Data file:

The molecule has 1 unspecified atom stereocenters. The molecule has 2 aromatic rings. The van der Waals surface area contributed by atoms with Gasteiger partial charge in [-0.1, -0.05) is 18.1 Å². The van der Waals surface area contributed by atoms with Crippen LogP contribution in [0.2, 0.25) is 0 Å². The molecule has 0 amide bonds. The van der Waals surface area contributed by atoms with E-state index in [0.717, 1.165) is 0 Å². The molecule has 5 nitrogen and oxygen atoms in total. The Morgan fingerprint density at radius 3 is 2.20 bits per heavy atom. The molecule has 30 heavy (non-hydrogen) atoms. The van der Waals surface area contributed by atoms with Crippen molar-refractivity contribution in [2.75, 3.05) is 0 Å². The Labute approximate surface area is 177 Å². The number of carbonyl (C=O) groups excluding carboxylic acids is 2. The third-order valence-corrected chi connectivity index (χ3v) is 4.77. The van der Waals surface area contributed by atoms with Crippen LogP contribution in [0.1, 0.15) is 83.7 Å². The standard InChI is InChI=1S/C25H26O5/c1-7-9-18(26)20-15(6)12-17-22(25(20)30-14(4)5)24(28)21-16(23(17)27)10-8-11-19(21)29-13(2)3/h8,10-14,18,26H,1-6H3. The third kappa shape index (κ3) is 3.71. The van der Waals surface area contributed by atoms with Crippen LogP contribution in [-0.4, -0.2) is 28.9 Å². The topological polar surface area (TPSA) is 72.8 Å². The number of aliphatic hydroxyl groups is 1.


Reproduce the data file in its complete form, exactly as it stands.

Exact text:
The molecule has 1 unspecified atom stereocenters. The molecule has 2 aromatic rings. The van der Waals surface area contributed by atoms with Gasteiger partial charge in [-0.1, -0.05) is 18.1 Å². The van der Waals surface area contributed by atoms with Crippen LogP contribution in [0.2, 0.25) is 0 Å². The molecule has 0 amide bonds. The van der Waals surface area contributed by atoms with E-state index in [0.717, 1.165) is 0 Å². The molecule has 5 nitrogen and oxygen atoms in total. The Morgan fingerprint density at radius 3 is 2.20 bits per heavy atom. The molecule has 30 heavy (non-hydrogen) atoms. The van der Waals surface area contributed by atoms with Crippen molar-refractivity contribution in [2.75, 3.05) is 0 Å². The Labute approximate surface area is 177 Å². The number of carbonyl (C=O) groups excluding carboxylic acids is 2. The third-order valence-corrected chi connectivity index (χ3v) is 4.77. The van der Waals surface area contributed by atoms with Crippen LogP contribution in [0.1, 0.15) is 83.7 Å². The standard InChI is InChI=1S/C25H26O5/c1-7-9-18(26)20-15(6)12-17-22(25(20)30-14(4)5)24(28)21-16(23(17)27)10-8-11-19(21)29-13(2)3/h8,10-14,18,26H,1-6H3. The third kappa shape index (κ3) is 3.71. The van der Waals surface area contributed by atoms with Crippen LogP contribution in [-0.4, -0.2) is 28.9 Å². The topological polar surface area (TPSA) is 72.8 Å². The number of aliphatic hydroxyl groups is 1.